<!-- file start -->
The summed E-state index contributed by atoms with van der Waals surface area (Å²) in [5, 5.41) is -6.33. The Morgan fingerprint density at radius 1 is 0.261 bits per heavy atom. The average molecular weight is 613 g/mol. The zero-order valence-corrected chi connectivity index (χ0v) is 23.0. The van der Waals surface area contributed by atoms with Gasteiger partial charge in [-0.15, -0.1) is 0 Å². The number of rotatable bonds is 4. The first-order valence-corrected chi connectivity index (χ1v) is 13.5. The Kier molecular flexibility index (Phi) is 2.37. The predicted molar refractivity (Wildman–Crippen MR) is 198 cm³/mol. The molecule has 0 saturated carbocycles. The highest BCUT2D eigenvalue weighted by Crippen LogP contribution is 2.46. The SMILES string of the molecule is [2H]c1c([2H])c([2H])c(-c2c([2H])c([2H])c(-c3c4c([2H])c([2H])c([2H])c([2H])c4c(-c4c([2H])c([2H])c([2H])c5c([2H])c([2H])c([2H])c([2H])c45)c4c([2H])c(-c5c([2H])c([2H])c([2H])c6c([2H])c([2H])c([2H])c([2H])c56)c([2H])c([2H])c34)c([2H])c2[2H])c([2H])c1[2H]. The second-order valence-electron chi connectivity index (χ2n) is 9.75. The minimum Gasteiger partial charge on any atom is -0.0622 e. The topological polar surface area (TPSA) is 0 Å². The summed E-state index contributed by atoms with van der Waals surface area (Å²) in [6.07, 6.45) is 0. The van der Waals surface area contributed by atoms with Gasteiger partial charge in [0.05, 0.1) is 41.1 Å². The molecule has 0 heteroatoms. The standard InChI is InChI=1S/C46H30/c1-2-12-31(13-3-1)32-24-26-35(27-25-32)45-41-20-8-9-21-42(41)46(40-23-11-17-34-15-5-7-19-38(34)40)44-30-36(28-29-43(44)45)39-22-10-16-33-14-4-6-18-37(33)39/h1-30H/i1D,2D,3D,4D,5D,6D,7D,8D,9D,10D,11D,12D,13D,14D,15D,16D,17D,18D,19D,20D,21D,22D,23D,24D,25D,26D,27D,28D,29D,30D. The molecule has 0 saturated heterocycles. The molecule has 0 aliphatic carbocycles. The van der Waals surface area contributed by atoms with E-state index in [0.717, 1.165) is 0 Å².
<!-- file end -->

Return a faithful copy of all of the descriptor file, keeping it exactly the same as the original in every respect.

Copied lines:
The summed E-state index contributed by atoms with van der Waals surface area (Å²) in [5, 5.41) is -6.33. The Morgan fingerprint density at radius 1 is 0.261 bits per heavy atom. The average molecular weight is 613 g/mol. The zero-order valence-corrected chi connectivity index (χ0v) is 23.0. The van der Waals surface area contributed by atoms with Gasteiger partial charge in [-0.15, -0.1) is 0 Å². The number of rotatable bonds is 4. The first-order valence-corrected chi connectivity index (χ1v) is 13.5. The Kier molecular flexibility index (Phi) is 2.37. The predicted molar refractivity (Wildman–Crippen MR) is 198 cm³/mol. The molecule has 0 saturated carbocycles. The highest BCUT2D eigenvalue weighted by Crippen LogP contribution is 2.46. The SMILES string of the molecule is [2H]c1c([2H])c([2H])c(-c2c([2H])c([2H])c(-c3c4c([2H])c([2H])c([2H])c([2H])c4c(-c4c([2H])c([2H])c([2H])c5c([2H])c([2H])c([2H])c([2H])c45)c4c([2H])c(-c5c([2H])c([2H])c([2H])c6c([2H])c([2H])c([2H])c([2H])c56)c([2H])c([2H])c34)c([2H])c2[2H])c([2H])c1[2H]. The second-order valence-electron chi connectivity index (χ2n) is 9.75. The minimum Gasteiger partial charge on any atom is -0.0622 e. The topological polar surface area (TPSA) is 0 Å². The summed E-state index contributed by atoms with van der Waals surface area (Å²) in [6.07, 6.45) is 0. The van der Waals surface area contributed by atoms with Gasteiger partial charge in [0.05, 0.1) is 41.1 Å². The molecule has 0 heteroatoms. The standard InChI is InChI=1S/C46H30/c1-2-12-31(13-3-1)32-24-26-35(27-25-32)45-41-20-8-9-21-42(41)46(40-23-11-17-34-15-5-7-19-38(34)40)44-30-36(28-29-43(44)45)39-22-10-16-33-14-4-6-18-37(33)39/h1-30H/i1D,2D,3D,4D,5D,6D,7D,8D,9D,10D,11D,12D,13D,14D,15D,16D,17D,18D,19D,20D,21D,22D,23D,24D,25D,26D,27D,28D,29D,30D. The molecule has 0 saturated heterocycles. The molecule has 0 aliphatic carbocycles. The van der Waals surface area contributed by atoms with E-state index in [0.717, 1.165) is 0 Å².